Since the National Gallery has become a three-ring circus in recent months (Hurry! Hurry! Step right up and see lavish British Country Houses, maligned Impressionists and the real Winslow Homer under two Big Tops!), it is fitting indeed that its latest featured event should come straight from the founder of Ringling Bros. and Barnum & Bailey Circus.
With a refreshing lack of pretense of being "the greatest show on earth," the 33 select "Baroque Paintings From the John and Mable Ringling Museum of Art" bring simple evidence that Sarasota, Fla., is home to one of America's finest collections of Italian Baroque paintings, surpassing even that of the National Gallery of Art.
That's not saying much, as it turns out. Northern Baroque painters such as Rubens, van Dyck and Hals, and Frenchmen Poussin and Vouet -- all represented in superb examples here -- have always found collectors. But Baroque painting from Italy, where it all began in the late 16th century, has been largely scorned or ignored since critic John Ruskin wrote it off as immoral and Bernard Berenson pronounced it too splashy and theatrical -- the latter with good reason.
Thus, out of favor for more than a century, Italian Baroque paintings have rarely been collected, though the Bible Belt's Bob Jones University Gallery of Sacred Art in Greenville, S.C., for reasons having nothing to do with art, is a notable exception. But tastes are fickle and collecting habits change, as this show proves: Even the National Gallery is seeking such works.
Back in the 1920s, circus tycoon John Ringling had little competition as he gathered more than 625 post-Renaissance paintings for a museum he hoped would transform his circus' winter watering hole into Florida's leading cultural center. The Ringling complex -- now a huge pink villa housing the collection, a circus museum, a jewellike theater transplanted from Asolo in Northern Italy and Ringling's own lavish, Venetian-style home -- has become not only Florida's state museum but the best place for an art lover to be on a rainy day in the Sunshine State.
Ringling, a flamboyant showman and illusionist, had natural affinities for Baroque painting, which for him stretched from 1550 to 1750, offering a wide-open, untilled field for an ambitious collector. It is a period best remembered and best expressed in Bernini's sculpture and fountains, and in the dynamic, embellished fac,ades and swirling illusionistic painted ceilings of 17th-century Roman churches.
But there was some great Baroque painting as well, and though Caravaggio and Annibale Carracci, who launched the style, unfortunately are not represented, their profound influence is clear in two dominant strains that run through this show: the earthy, spotlighted drama of Caravaggio, seen in the unforgettable, almost bizarre "Judith With the Head of Holofernes" by Francesco del Cairo; and the cooler naturalism and classical tendencies of Carracci, best exemplified in Pietro da Cortona's languid "Hagar and the Angel."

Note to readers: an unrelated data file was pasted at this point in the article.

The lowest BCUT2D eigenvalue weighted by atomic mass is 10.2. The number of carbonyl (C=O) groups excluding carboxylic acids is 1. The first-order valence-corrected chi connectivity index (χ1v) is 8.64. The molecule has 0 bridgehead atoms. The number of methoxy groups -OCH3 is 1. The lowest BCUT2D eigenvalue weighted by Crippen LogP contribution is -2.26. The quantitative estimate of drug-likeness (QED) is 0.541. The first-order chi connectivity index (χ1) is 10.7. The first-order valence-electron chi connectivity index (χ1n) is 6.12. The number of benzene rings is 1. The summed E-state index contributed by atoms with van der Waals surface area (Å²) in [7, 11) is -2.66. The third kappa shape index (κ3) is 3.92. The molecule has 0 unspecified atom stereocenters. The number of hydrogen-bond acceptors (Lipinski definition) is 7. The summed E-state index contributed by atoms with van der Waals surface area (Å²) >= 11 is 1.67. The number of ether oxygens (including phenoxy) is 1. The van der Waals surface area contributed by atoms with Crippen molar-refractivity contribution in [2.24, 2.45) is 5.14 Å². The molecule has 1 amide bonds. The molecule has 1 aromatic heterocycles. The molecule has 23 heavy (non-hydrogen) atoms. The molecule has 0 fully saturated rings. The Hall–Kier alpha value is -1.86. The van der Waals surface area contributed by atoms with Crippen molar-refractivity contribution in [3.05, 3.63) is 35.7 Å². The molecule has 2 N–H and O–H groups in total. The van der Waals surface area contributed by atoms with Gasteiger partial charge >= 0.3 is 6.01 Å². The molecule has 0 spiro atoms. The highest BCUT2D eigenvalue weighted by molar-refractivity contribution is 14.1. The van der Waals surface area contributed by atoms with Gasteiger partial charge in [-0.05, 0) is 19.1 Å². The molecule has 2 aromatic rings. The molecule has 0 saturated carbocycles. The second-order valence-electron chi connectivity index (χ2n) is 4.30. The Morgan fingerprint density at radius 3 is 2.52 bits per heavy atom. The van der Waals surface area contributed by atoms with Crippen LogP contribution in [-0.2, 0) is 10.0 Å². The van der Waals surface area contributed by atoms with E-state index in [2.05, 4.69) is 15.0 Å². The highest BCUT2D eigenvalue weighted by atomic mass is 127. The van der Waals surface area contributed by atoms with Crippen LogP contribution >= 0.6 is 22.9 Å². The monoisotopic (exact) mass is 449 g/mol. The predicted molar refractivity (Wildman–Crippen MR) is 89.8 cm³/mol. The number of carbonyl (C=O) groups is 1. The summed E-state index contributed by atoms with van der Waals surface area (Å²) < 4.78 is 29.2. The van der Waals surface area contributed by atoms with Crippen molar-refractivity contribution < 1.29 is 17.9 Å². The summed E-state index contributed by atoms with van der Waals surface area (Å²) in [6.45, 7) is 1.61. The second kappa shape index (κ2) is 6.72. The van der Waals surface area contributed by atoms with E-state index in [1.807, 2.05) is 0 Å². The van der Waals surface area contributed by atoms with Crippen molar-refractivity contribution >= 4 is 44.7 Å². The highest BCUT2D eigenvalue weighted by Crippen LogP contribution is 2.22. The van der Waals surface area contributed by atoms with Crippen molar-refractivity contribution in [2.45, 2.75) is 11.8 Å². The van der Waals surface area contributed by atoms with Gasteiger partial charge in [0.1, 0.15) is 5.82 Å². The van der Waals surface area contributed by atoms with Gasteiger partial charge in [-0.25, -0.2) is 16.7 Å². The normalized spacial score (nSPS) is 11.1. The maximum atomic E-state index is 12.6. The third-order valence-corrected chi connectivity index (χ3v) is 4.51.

Whichever route these artists take, it is clear that 17th-century religious painting was not what it used to be back in the Renaissance, when angels were angels rather than street urchins or old men. Religious or moralistic messages are all but lost in very naturalistic paintings such as Bernardo Strozzi's "An Act of Mercy," which reads as nothing more than a genre scene.
The taut relationship between religious belief and secular ideas that pervaded the 17th century is monumentalized in the portrait of a corpulent cardinal who sits between a Raphael-like Madonna and a real battle observed through a window. Representing the Church of the Counter-Reformation, the cardinal clearly is in full control of both.
But a worldly, visual reality wins out in this show, producing the wonderful shimmer of the silk gowns on the life-size figures in Rubens' splendid "Departure of Lot and His Family From Sodom," and the amorous, almost erotic look that passes between two lovers in Vouet's elegant "Mars and Venus." Fascination with the visible world also brought new diversity to 17th-century Baroque painting, as evidenced by the several landscapes, portraits and still lifes on view.
Even the late "Holy Family With the Infant Saint John" by the great Neo-Classical painter Poussin (recently cleaned and sparkling with fresh color) is filled with a sense of tenderness, even though the Virgin wears a masklike face straight out of classical antiquity. Perhaps it is here that the Baroque pull between naturalistic and classical impulses seems most vivid and strange.
There are two ways to look at this show: as a browser among some top-notch paintings or as a seeker of ideas that weave Baroque painting together. A small brochure written by Ringling chief curator Anthony F. Janson helps in either case, though a good deal more needs to be said by way of clarification. Some help is available in the just-published "Great Paintings from the John and Mable Ringling Museum of Art."
"This exhibition is very important to me for selfish reasons," says the National Gallery's chief curator, Sydney Freedberg, who arranged to bring it to Washington while the Ringling undergoes renovations. "Our own collection in the Italian field is not at this level, so this is a model for us . . . I hope it will educate our staff to the possibilities that exist."
When the National Gallery staff has learned to love Italian Baroque painting, it no doubt will make it easier for us to do the same. Until then, viewers can judge for themselves whether Ringling's greatest legacy will be his circus or his art. The exhibition will continue through Sept. 29 upstairs in the West Building, adjoining the museum's own Baroque galleries.